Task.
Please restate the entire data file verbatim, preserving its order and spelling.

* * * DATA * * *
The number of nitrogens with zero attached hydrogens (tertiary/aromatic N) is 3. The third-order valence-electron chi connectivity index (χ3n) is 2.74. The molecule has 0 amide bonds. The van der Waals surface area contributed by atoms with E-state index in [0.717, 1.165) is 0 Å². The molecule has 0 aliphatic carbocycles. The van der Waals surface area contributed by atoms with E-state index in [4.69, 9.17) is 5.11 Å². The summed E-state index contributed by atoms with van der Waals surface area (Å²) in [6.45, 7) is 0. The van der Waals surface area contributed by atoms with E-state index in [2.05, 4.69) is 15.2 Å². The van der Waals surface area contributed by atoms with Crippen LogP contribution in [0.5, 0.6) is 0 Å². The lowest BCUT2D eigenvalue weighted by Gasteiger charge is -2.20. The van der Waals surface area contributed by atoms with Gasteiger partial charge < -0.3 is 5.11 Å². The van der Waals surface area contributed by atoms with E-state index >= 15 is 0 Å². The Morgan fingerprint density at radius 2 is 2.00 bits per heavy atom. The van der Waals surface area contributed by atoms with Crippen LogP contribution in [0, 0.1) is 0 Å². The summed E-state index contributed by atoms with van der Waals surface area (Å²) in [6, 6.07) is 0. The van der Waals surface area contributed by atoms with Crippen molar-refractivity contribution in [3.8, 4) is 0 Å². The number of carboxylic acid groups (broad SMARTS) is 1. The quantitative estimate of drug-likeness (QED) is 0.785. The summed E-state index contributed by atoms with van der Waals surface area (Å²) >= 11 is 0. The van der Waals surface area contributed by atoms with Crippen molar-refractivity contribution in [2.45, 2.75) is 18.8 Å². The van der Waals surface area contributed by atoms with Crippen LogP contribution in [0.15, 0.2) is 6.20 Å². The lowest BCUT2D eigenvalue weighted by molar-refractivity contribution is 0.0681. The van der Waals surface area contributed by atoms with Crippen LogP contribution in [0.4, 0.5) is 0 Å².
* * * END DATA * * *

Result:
The number of nitrogens with zero attached hydrogens (tertiary/aromatic N) is 3. The third-order valence-electron chi connectivity index (χ3n) is 2.74. The molecule has 0 amide bonds. The van der Waals surface area contributed by atoms with E-state index in [0.717, 1.165) is 0 Å². The molecule has 0 aliphatic carbocycles. The van der Waals surface area contributed by atoms with E-state index in [4.69, 9.17) is 5.11 Å². The summed E-state index contributed by atoms with van der Waals surface area (Å²) in [6.45, 7) is 0. The van der Waals surface area contributed by atoms with E-state index in [2.05, 4.69) is 15.2 Å². The van der Waals surface area contributed by atoms with Crippen LogP contribution in [0.5, 0.6) is 0 Å². The lowest BCUT2D eigenvalue weighted by Gasteiger charge is -2.20. The van der Waals surface area contributed by atoms with Gasteiger partial charge < -0.3 is 5.11 Å². The van der Waals surface area contributed by atoms with E-state index >= 15 is 0 Å². The Morgan fingerprint density at radius 2 is 2.00 bits per heavy atom. The van der Waals surface area contributed by atoms with Crippen LogP contribution in [0, 0.1) is 0 Å². The summed E-state index contributed by atoms with van der Waals surface area (Å²) in [6, 6.07) is 0. The van der Waals surface area contributed by atoms with Crippen molar-refractivity contribution in [3.8, 4) is 0 Å². The number of carboxylic acid groups (broad SMARTS) is 1. The quantitative estimate of drug-likeness (QED) is 0.785. The summed E-state index contributed by atoms with van der Waals surface area (Å²) >= 11 is 0. The van der Waals surface area contributed by atoms with Crippen molar-refractivity contribution in [2.45, 2.75) is 18.8 Å². The van der Waals surface area contributed by atoms with Crippen LogP contribution in [0.15, 0.2) is 6.20 Å². The lowest BCUT2D eigenvalue weighted by molar-refractivity contribution is 0.0681. The van der Waals surface area contributed by atoms with Crippen LogP contribution in [0.4, 0.5) is 0 Å².